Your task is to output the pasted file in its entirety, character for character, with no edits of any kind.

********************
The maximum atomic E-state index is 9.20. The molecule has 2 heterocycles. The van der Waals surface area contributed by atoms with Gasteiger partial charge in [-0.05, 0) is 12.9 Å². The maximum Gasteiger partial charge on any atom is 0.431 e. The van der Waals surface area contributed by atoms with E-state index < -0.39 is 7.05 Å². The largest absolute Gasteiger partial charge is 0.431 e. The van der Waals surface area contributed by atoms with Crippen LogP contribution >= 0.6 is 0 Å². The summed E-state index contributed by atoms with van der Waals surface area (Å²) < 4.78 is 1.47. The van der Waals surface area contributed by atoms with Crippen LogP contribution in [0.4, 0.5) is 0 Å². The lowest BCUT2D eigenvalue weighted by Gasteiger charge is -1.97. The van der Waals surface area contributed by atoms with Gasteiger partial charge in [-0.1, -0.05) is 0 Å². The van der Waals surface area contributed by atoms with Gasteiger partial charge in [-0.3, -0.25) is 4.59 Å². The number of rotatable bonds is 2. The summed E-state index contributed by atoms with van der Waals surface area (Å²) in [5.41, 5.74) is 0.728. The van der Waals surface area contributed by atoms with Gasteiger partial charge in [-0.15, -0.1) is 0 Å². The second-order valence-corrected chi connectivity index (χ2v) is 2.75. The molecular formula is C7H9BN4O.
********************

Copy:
The maximum atomic E-state index is 9.20. The molecule has 2 heterocycles. The van der Waals surface area contributed by atoms with Gasteiger partial charge in [-0.05, 0) is 12.9 Å². The maximum Gasteiger partial charge on any atom is 0.431 e. The van der Waals surface area contributed by atoms with E-state index < -0.39 is 7.05 Å². The largest absolute Gasteiger partial charge is 0.431 e. The van der Waals surface area contributed by atoms with Crippen LogP contribution >= 0.6 is 0 Å². The summed E-state index contributed by atoms with van der Waals surface area (Å²) < 4.78 is 1.47. The van der Waals surface area contributed by atoms with Crippen LogP contribution in [0.4, 0.5) is 0 Å². The lowest BCUT2D eigenvalue weighted by Gasteiger charge is -1.97. The van der Waals surface area contributed by atoms with Gasteiger partial charge in [-0.1, -0.05) is 0 Å². The van der Waals surface area contributed by atoms with Gasteiger partial charge in [-0.3, -0.25) is 4.59 Å². The number of rotatable bonds is 2. The summed E-state index contributed by atoms with van der Waals surface area (Å²) in [5.41, 5.74) is 0.728. The van der Waals surface area contributed by atoms with Gasteiger partial charge in [-0.15, -0.1) is 0 Å². The second-order valence-corrected chi connectivity index (χ2v) is 2.75. The molecular formula is C7H9BN4O.